Released in 1998, the film version of Beloved received mixed critical reviews. Those who had read the book generally appreciated the film more than those who hadn't. Anyone who has read the book can understand the challenge involved in translating Morrison's multi-layered story onto the screen. How does one handle the fluid narrative, which in the book slips effortlessly back and forth between past and present? How does one convey the atmosphere of the house or the internal lives of the various characters?
While the film addresses these issues, its success at reproducing the style, mood, and characters of the book is uneven. At points, the filmmakers capture Morrison's vision perfectly; at other times, important concepts are lost and the flow of the story becomes confused. For instance, the film beautifully depicts Baby Suggs's revival meetings in which she calls forth the children, the men, and the women. Beah Richards is spectacular as Baby, radiating the love and power on screen that you feel in the pages of the book. The scene in which the people gather, the children laugh, the men dance, and the women weep is potent in its activity and noise, and it conveys the importance of healing, community, and love even better than the book does.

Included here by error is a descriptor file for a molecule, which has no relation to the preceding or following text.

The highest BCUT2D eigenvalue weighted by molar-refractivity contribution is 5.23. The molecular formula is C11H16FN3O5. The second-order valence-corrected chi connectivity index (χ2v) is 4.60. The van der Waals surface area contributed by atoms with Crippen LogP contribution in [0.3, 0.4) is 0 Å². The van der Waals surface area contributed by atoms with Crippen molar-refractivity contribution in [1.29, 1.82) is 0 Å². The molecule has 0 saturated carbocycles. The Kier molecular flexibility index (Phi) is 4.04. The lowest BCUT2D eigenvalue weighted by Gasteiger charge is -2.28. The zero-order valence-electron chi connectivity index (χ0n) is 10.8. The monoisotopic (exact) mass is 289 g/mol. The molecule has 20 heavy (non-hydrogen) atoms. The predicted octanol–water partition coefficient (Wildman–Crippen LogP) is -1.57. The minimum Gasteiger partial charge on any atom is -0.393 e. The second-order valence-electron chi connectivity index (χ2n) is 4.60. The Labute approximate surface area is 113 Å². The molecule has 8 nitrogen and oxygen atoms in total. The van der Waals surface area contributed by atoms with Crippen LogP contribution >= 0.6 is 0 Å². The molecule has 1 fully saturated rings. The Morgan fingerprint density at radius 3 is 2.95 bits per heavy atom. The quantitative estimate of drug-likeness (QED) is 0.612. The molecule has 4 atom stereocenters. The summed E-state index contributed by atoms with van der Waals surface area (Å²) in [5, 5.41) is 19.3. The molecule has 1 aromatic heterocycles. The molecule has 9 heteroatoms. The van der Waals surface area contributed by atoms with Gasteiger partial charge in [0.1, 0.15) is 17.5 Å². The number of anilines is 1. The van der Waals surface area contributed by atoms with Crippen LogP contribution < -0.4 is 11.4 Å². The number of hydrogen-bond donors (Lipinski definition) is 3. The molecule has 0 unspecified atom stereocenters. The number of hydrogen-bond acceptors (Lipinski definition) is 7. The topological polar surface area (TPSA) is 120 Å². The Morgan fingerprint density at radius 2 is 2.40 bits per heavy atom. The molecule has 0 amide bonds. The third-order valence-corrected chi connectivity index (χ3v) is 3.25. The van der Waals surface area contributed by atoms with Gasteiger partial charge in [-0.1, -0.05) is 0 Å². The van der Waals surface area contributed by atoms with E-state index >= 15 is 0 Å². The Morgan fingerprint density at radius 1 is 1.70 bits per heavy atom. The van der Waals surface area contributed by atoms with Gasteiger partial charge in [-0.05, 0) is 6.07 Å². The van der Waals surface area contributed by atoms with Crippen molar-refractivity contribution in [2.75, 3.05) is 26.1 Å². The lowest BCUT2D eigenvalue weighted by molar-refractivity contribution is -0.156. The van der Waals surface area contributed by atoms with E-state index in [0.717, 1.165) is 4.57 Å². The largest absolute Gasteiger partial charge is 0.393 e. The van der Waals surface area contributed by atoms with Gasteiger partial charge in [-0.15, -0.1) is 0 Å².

On the other hand, the movie passes over some important character points, causing the narrative to possibly become confusing for those who have not read the book. For example, very little is revealed about Paul D's past or about his idea that all of his bad memories are locked in a tin where his heart should be. As a result, Paul D is a less complex character than he is in the book. Additionally, when Beloved seduces him and he calls out "Red heart, red heart!", without having a context for "red heart," the viewer is left wondering what he is talking about and perhaps sees his coupling with Beloved as a weakness rather than something he could not control.
Even with rough spots such as that one, however, Beloved as a whole remains faithful to the book. The dialogue is almost identical to that in the book, and the characters are portrayed nearly perfectly. Oprah Winfrey is Sethe, with her iron will tempered by sorrow and longing. As Paul D, Danny Glover conveys a friendly, personable man who possesses both intelligence and depth. Denver and Beloved are also well done, played by Kimberly Elise and Thandie Newton. Elise's Denver maintains the right balance of selfishness, craving love, and budding maturity, while Newton's Beloved can transform from a vacant beauty to an angry fiend and back again, giving us a sense that she is much more than a reincarnated two-year-old.